Over the years, the landscape of brand loyalty has shifted. Consumers’ alliances with their preferred brands have begun to wane, and instead, shoppers have started to search for the perfect product through research. As a result, brand loyalty plays less of a role in consumer decisions, whereas other influential factors have begun cropping up.
One factor that influences how customers make decisions is the newfound range of products available on the market. A myriad of choices proves overwhelming, rendering consumers unable to decide which products to purchase. With so many options, consumers are more likely to take longer deciding, change their mind throughout the process, and even continue to experiment with products after they have made a decision in order to accurately gauge how products work for them compared to previous brands.
This consumer indecisiveness is only compounded by the information accessible to them. With computers and smartphones, consumers have information about products readily available. As a result of this, most consumers no longer need to have specific brands in mind when searching for products. Customers can not only research product reviews and information on the brands that make those products, but they can also delve into researching brands that are in competition with one another. The internet often provides compiled lists of “top” products to satisfy consumer needs. With this information, the brands that regularly satisfy consumer needs—and demonstrate how well they can understand and fulfill needs—remain successful and near the top of those listings.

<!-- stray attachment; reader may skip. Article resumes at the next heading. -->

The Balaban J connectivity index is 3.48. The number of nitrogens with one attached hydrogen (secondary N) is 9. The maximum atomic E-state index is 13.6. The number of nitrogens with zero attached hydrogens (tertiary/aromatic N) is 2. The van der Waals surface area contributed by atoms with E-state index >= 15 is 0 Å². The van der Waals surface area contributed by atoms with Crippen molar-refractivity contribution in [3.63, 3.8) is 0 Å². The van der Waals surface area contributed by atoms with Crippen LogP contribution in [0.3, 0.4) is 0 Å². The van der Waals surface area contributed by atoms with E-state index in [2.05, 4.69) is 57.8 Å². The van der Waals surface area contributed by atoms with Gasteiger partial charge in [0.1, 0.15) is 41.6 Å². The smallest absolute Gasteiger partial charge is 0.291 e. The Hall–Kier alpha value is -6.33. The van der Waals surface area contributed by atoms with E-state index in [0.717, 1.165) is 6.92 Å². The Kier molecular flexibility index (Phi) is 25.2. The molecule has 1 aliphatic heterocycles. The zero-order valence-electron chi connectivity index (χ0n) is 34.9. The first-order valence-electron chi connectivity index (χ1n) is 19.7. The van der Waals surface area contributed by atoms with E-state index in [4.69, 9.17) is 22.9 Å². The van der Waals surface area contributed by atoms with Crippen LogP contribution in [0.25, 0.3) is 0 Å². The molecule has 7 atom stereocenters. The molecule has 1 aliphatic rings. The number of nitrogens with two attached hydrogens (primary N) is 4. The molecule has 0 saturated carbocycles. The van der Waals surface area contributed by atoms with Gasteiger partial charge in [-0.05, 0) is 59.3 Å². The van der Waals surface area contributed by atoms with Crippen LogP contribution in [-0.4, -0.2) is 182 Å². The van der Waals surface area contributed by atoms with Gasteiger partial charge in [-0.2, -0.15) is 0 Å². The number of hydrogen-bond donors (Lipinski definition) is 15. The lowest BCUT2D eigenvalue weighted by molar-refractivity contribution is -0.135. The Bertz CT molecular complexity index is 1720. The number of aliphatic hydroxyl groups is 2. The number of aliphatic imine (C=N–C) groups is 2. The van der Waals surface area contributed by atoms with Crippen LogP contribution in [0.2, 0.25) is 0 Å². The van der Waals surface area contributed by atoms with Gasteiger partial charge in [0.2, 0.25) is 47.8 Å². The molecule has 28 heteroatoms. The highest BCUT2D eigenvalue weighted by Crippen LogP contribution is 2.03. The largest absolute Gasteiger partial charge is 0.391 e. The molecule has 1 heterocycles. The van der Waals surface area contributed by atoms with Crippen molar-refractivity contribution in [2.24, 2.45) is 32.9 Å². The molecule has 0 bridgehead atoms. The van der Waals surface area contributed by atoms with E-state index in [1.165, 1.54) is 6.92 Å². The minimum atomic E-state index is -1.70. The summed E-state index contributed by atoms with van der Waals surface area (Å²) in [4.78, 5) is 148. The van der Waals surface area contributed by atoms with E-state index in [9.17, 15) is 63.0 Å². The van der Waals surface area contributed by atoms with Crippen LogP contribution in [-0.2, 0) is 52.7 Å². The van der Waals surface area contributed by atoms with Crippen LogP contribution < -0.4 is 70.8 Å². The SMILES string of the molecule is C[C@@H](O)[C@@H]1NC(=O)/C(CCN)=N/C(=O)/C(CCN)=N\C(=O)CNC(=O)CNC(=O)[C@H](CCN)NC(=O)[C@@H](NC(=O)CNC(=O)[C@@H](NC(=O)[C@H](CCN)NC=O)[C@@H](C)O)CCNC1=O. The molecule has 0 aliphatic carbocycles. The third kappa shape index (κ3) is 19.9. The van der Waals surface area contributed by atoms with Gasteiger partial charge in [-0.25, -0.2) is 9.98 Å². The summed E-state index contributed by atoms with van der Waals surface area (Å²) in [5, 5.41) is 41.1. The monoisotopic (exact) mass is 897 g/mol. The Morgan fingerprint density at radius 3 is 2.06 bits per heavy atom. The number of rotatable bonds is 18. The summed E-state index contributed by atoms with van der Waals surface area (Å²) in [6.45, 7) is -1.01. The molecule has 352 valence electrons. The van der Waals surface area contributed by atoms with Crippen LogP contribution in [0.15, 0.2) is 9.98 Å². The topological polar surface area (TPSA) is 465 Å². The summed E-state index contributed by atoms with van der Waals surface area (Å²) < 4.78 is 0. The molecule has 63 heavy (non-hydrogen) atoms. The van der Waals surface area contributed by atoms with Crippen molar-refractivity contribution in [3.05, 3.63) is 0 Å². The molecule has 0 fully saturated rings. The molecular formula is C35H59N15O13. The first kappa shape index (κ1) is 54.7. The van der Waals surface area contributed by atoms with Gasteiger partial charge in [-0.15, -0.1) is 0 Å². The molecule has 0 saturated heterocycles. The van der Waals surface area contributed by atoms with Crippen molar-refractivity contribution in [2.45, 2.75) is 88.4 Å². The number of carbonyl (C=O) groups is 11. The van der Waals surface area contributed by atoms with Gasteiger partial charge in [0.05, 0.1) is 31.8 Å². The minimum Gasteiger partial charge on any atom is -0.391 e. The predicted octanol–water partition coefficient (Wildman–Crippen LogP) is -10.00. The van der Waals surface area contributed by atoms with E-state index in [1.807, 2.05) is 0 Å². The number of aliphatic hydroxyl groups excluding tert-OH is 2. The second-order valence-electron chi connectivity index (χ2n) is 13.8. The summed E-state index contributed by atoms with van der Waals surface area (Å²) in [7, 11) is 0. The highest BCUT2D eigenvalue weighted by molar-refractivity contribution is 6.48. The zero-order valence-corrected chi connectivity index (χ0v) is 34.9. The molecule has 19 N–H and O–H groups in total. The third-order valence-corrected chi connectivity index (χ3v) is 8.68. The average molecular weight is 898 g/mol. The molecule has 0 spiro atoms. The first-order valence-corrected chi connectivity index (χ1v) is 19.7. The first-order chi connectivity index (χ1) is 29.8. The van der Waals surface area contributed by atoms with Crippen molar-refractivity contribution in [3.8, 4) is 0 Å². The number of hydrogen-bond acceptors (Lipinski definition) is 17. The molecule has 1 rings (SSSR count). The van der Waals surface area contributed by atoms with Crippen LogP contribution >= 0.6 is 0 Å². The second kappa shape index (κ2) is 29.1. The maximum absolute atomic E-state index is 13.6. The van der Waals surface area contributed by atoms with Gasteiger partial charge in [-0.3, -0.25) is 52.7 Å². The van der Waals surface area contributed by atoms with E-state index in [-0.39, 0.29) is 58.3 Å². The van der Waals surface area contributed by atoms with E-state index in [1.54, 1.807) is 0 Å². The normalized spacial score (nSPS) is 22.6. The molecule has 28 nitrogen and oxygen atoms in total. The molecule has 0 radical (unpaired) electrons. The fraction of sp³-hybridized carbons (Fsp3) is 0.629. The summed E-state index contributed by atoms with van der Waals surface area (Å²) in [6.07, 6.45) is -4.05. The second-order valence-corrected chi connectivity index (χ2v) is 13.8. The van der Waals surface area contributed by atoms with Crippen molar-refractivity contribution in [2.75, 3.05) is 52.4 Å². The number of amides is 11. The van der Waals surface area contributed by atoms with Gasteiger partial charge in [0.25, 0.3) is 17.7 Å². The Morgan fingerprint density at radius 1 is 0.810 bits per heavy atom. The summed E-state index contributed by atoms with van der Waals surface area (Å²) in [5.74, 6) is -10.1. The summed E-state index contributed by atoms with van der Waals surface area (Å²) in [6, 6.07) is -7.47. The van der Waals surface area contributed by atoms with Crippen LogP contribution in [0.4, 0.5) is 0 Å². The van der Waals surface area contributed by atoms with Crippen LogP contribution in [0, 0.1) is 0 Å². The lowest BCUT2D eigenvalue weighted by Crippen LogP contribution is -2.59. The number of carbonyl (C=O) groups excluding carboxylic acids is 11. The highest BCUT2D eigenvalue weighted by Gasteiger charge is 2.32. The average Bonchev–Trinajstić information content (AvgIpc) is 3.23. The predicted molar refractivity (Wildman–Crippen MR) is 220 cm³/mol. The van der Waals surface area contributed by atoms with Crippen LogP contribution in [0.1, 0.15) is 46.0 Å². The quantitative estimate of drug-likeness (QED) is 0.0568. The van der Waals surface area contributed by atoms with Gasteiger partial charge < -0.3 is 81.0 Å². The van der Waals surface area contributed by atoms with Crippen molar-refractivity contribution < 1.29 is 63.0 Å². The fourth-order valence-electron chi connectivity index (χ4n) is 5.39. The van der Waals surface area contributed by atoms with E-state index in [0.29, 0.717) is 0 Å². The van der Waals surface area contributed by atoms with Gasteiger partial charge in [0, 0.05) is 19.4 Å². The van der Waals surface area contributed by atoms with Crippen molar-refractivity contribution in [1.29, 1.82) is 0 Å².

With this information at hand, consumers no longer have to settle. Shoppers can continue to research more information before making a purchase. New information may yield different results that can influence decisions.
As technology becomes more pertinent in shopping experiences, customers have also begun relying on personalized experiences to determine which products to favor as well. When researching, consumers have the ability to conduct upper-funnel mobile queries to narrow their searches and find products as specific to their needs as possible. For example, someone can search, “Shampoos for dry, curly hair,” rather than having to research nonspecific shampoos. With consumers craving personalized experiences, they are more likely to purchase brands that appropriately satisfy their needs better than any other brands.
In conjunction with this available information, brand websites have also proven to influence consumers’ decisions. Website experiences are crucial in encouraging engagement and purchases. Consumers are more likely to remain on sites that offer quickly-loading pages and 67% more of smartphone users are more likely to purchase from mobile sites or apps that allow filtered results to customize information to their location.
While brand loyalty has grown weaker throughout the years, brands can continue to appeal to consumers by providing information on how their products can best suit consumers’ particular needs, and investing in providing consumers with personal experiences.